Are you just as confused as other pet parents when it comes to deciding what to feed your canine companion? Don’t feel bad, you are not alone. Alex, our first dog, ate mostly kibble til she got to be about 10 years old or so. Because I saw how much her mobility was declining, after doing some research I ended up mixing kibble and fresh food. Result: within days she was moving around without a problem. Seeing this made me, depending on the dog, mix fresh food and kibble and so this is what Abby and Charlie usually get:
Abby gets, depending on the level of activity planned for that day, about 1/2 cup of kibble and 2 cups of fresh food for the day. Once every blue moon, she gets a little bit of wet food. She weighs about 30lbs.
Charlie gets about 1 cup of kibble and 2 1/2 of fresh food for the day. He weighs about 70lbs.
When I fed them only kibble, Abby’s tush stunk and she did #2 often-more than twice a day-and her mouth smelled, while Charlie’s #2 was too soft and he licked his butt like crazy.
Through trial and error, I figured out what worked best for my dogs and that is a mix of fresh food and kibble. I’d suggest you do some research-books, nutritionist, other pet parents-and slowly see what works for your dog. Just like humans, what works for one person may not work for another. Feed what’s best for your canine companion and don’t forget to take her out for a walk. Stay safe.
Abby turns 7 years old today. Could you believe how time goes by so fast? We are so happy to have her in our lives and so this is what we’ve planned for her: Yummy brunch, she had some fried rice and eggs this morning; napping in front of the fireplace which she seems to enjoy very much; and dinner, later on, chicken, rice, veggies, and for dessert-wait for it- a small cake that she’ll have to share with Charlie.
I am usually really bad about birthdays. I end up posting and celebrating well after the actual birthday took place, so this year I decided to change things and do it the day of the birthday itself.
Is Abby going to get any presents? Yes, we’ll be going to do some shopping for her next week. As you could see I am far from perfect, so if you forget your doggie’s birthday don’t feel bad just make up for it later on. Happy birthday my beautiful Abby!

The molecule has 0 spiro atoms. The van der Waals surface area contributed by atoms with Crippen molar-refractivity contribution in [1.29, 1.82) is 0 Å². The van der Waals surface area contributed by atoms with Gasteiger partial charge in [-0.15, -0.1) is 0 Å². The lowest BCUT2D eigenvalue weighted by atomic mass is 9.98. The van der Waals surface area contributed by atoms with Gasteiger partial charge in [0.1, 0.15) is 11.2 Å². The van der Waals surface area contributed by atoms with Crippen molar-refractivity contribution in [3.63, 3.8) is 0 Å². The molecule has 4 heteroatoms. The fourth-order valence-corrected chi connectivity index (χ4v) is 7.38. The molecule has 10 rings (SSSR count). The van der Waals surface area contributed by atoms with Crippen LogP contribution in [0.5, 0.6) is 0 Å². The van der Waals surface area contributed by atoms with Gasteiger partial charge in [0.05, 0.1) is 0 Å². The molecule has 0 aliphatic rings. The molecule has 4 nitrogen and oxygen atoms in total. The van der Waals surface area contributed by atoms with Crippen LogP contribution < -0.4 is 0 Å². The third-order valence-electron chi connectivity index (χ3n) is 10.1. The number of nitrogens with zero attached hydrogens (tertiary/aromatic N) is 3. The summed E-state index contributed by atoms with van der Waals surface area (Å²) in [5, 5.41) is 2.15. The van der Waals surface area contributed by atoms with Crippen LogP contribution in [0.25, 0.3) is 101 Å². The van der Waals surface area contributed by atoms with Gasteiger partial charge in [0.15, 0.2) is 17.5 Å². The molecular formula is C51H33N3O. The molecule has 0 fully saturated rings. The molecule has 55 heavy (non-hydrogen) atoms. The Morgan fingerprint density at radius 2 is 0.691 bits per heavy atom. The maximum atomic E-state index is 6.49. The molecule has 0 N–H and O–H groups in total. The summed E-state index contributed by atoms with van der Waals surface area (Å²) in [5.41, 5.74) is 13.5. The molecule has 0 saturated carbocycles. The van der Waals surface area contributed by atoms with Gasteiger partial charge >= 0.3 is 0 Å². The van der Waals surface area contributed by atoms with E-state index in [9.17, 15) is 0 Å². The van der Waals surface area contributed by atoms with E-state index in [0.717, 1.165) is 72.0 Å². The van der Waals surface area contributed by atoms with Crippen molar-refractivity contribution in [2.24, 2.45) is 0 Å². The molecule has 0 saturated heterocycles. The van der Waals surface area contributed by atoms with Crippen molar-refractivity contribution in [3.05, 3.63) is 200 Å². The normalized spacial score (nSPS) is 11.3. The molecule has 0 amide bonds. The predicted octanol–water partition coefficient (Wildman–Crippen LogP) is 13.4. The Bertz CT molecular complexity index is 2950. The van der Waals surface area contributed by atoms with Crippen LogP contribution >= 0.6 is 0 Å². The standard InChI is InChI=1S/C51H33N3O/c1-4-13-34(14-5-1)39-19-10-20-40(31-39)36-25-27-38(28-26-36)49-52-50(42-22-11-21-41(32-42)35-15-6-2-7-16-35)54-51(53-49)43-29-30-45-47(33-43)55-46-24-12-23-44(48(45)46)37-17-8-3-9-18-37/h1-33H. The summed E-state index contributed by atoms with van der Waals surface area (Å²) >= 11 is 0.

Yes, Spring arrived in Maryland last month, but we’re still wearing sweaters and light jackets on certain days. By the way, we are starting to see some wonderful changes on Charlie which I’ll talk about on another post.
Well, enjoy your weekend. Weather permitting, we’ll probably BBQ, take some walks, naps, and just enjoy the weekend. Stay safe!
Happy Valentine’s Day to all of you pet parents and your canine kids! Although the day started cloudy with some flurries, as time went by it turned out to be sunny and nice enough to take a long walk. Aside from celebrating this day about love, we also celebrate it because Charlie, yesterday, has been with us for one year. Could you believe that? Time goes by so fast.
Enjoy this beautiful day with your family, give them extra hugs and kisses, and don’t forget to walk. Stay safe!
To say that Abby and Charlie were given lots of food, treats, naps, and freedom since November of last year would be an understatement. Let me start from the beginning. Once November came around, my body went into holiday mode so the kids, Abby and Charlie, for the most part did what they wanted. And after 3 months of that, we were about to pull our hair out, and so Cynthia and I decided that they needed to go back to having exercise, structure, a job, etc., in order to keep our sanity.
How are they doing? I’ll tell you in a future post. For now, what I’d like to convey is that whether you are a pet parent, or a pet parent and dog trainer, like me, we all-at one point or another-end up relaxing the rules we should have for our dogs, and as a result they drive us up the wall. Now, rather than feeling frustrated, angry, and discouraged-all these are negative feelings-we could instead look at how we remedy this situation and get to work. So with that in mind, let’s get to work. Stay safe!